In 2003 a Medco system engineer was concerned about being let go. He put in a logic bomb that would purge some data after he departed the organization. When he attempted to erase the bomb, he was discovered and received a 30-month prison term. In 2018 such a malicious code deleted significant amounts of data from the U.S. Army.

In 2019 at Siemens Corporation a contract employee planted malicious code in the automated spreadsheets he created. The malicious code caused frequent glitches in the system. He aimed to bill Siemens every time the program was not working and he had to repair it. The cybercriminal has been caught and incarcerated.

How to Protect Your Company from Logic Bomb Attacks

You can’t guess what kind of malware the payload carries or the extent of the damage that you will suffer. So, once more, protection is the best bet. Better to be safe than sorry.

Here are some measures that can keep you safe from such an attack:

  • Use antivirus and anti-malware software that relies on artificial intelligence (AI).
  • Always update your software to avoid any vulnerabilities.
  • Scan all files, including compressed files and subdirectories.
  • Avoid suspicious email attachments.
  • Download software only from the official store.
  • Do regular backups to recover quickly in the eventuality of an attack.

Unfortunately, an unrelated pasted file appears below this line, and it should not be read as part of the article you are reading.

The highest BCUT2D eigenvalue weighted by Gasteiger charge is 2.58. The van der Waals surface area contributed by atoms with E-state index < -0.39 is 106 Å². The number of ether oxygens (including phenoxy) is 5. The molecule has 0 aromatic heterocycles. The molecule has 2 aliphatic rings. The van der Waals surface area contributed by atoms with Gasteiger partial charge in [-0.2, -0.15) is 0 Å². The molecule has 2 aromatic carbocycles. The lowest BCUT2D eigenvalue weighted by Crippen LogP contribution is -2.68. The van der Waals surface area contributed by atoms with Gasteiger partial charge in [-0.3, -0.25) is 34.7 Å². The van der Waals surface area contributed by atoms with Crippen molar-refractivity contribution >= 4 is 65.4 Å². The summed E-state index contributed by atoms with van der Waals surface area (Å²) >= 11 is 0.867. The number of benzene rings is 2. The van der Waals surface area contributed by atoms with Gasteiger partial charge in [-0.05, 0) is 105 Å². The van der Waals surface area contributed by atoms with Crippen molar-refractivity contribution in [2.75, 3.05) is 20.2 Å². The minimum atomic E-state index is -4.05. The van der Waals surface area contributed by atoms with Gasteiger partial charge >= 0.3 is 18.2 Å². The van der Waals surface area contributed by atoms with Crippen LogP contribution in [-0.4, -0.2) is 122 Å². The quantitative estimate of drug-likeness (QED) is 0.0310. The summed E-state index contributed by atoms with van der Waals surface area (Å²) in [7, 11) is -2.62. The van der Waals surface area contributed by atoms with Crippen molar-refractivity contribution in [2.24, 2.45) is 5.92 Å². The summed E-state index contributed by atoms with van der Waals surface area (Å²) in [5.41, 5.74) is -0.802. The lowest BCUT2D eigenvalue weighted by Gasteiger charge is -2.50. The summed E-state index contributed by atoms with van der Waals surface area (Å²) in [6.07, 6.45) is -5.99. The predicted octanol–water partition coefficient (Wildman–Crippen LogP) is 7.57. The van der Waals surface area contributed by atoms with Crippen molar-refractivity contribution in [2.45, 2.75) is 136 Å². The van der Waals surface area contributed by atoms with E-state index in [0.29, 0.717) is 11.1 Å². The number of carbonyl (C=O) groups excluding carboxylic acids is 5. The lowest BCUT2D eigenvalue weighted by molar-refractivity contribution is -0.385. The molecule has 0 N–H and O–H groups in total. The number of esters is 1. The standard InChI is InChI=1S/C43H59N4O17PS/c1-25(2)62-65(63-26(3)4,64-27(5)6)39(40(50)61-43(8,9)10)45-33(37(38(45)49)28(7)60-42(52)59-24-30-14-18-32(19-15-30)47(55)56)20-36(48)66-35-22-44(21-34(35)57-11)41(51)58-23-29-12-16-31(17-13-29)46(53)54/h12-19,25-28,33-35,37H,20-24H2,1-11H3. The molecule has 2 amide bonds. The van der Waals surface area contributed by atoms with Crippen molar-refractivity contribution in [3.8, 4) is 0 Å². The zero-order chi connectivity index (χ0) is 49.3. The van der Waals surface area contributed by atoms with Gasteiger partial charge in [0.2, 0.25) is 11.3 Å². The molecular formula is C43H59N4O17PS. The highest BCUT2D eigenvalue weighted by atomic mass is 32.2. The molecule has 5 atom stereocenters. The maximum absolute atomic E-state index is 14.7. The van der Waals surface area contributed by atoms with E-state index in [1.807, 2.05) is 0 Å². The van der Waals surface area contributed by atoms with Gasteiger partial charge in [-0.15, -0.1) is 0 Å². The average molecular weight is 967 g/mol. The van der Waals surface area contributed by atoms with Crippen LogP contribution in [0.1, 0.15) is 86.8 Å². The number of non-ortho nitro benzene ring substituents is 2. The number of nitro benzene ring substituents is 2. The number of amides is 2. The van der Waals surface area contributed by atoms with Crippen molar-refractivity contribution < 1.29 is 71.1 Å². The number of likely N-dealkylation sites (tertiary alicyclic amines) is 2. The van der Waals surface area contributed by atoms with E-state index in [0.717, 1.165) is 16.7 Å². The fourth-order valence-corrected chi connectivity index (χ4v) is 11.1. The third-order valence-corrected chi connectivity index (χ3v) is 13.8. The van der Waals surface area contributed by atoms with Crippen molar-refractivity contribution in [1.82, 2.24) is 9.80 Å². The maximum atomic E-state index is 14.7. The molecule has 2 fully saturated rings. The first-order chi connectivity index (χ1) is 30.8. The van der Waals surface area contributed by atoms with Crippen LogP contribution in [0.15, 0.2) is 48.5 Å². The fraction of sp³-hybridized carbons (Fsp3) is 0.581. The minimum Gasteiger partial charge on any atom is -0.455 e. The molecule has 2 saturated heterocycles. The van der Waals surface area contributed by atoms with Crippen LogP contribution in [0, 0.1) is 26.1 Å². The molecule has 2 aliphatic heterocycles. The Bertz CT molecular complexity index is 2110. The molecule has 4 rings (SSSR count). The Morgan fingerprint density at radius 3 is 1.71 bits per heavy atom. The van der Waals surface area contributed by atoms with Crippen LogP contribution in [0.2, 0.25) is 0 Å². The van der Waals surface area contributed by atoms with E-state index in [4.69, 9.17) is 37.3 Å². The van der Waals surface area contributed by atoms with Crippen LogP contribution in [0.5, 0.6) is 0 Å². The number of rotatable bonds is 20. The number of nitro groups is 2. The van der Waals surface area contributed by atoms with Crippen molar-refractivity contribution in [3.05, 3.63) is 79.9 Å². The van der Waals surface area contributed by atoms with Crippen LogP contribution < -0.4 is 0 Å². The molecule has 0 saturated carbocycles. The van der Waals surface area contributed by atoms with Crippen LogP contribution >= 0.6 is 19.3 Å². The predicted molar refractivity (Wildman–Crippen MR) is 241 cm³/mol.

• Because the threat can come from the inside, increase the rigor of your security checks, your hiring procedures, and the methods you use to keep an eye on your employees and freelancers.

How Can Heimdal® Help?

In the fight against any logic bomb and its payload full of malware, Heimdal Endpoint Detection and Response offers a complex cybersecurity technology. We design it to protect endpoints, continuously monitor them for anomalies, and respond to mitigate cybersecurity threats.

When threats arise, Heimdal’s EDR provides greater visibility into corporate endpoints. Also allows for faster response times, stopping an attack at its beginning.

Some of our most crucial modules are included in our EDR service: Threat PreventionPatch and Asset ManagementNext-Gen AntivirusRansomware Encryption ProtectionPrivileged Access Management, and Application Control.  They ensure the following features: automated detection and remediation, machine learning, threat intelligence, application control, patch and vulnerability management, privileged access management, intelligent alerting, and reporting.

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Wrapping Up…

Cybersecurity threats are here to stay! They are evolving and getting more sophisticated and harder to detect. But it’s in your power to use the perfect security combo: powerful software that will hunt and mitigate malware and protection measures that will decrease the chances of getting breached.

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Andreea Chebac

Digital Content Creator

Andreea is a digital content creator within Heimdal® with a great belief in the educational power of content.